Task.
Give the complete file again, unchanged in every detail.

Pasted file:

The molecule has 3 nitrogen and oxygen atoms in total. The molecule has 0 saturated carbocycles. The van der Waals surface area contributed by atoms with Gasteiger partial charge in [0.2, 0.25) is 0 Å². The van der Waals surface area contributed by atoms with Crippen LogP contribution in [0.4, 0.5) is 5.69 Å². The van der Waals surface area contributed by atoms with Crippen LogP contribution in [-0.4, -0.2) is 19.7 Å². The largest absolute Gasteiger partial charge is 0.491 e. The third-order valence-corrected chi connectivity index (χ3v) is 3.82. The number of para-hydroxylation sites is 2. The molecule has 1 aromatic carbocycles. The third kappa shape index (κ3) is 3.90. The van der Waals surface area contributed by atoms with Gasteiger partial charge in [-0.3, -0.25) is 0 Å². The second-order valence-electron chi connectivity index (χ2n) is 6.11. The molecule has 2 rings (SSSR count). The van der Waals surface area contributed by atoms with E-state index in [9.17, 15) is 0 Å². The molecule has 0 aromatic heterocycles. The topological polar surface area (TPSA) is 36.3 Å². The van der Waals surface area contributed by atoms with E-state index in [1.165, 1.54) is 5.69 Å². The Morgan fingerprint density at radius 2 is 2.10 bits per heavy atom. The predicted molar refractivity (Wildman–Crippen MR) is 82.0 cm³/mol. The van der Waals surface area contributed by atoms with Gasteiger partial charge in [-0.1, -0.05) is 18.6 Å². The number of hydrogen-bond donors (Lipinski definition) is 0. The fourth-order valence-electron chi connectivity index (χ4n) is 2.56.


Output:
The molecule has 3 nitrogen and oxygen atoms in total. The molecule has 0 saturated carbocycles. The van der Waals surface area contributed by atoms with Gasteiger partial charge in [0.2, 0.25) is 0 Å². The van der Waals surface area contributed by atoms with Crippen LogP contribution in [0.4, 0.5) is 5.69 Å². The van der Waals surface area contributed by atoms with Crippen LogP contribution in [-0.4, -0.2) is 19.7 Å². The largest absolute Gasteiger partial charge is 0.491 e. The third-order valence-corrected chi connectivity index (χ3v) is 3.82. The number of para-hydroxylation sites is 2. The molecule has 1 aromatic carbocycles. The third kappa shape index (κ3) is 3.90. The van der Waals surface area contributed by atoms with Gasteiger partial charge in [-0.3, -0.25) is 0 Å². The second-order valence-electron chi connectivity index (χ2n) is 6.11. The molecule has 2 rings (SSSR count). The van der Waals surface area contributed by atoms with E-state index in [9.17, 15) is 0 Å². The molecule has 0 aromatic heterocycles. The topological polar surface area (TPSA) is 36.3 Å². The van der Waals surface area contributed by atoms with E-state index in [1.165, 1.54) is 5.69 Å². The Morgan fingerprint density at radius 2 is 2.10 bits per heavy atom. The predicted molar refractivity (Wildman–Crippen MR) is 82.0 cm³/mol. The van der Waals surface area contributed by atoms with Gasteiger partial charge in [-0.1, -0.05) is 18.6 Å². The number of hydrogen-bond donors (Lipinski definition) is 0. The fourth-order valence-electron chi connectivity index (χ4n) is 2.56.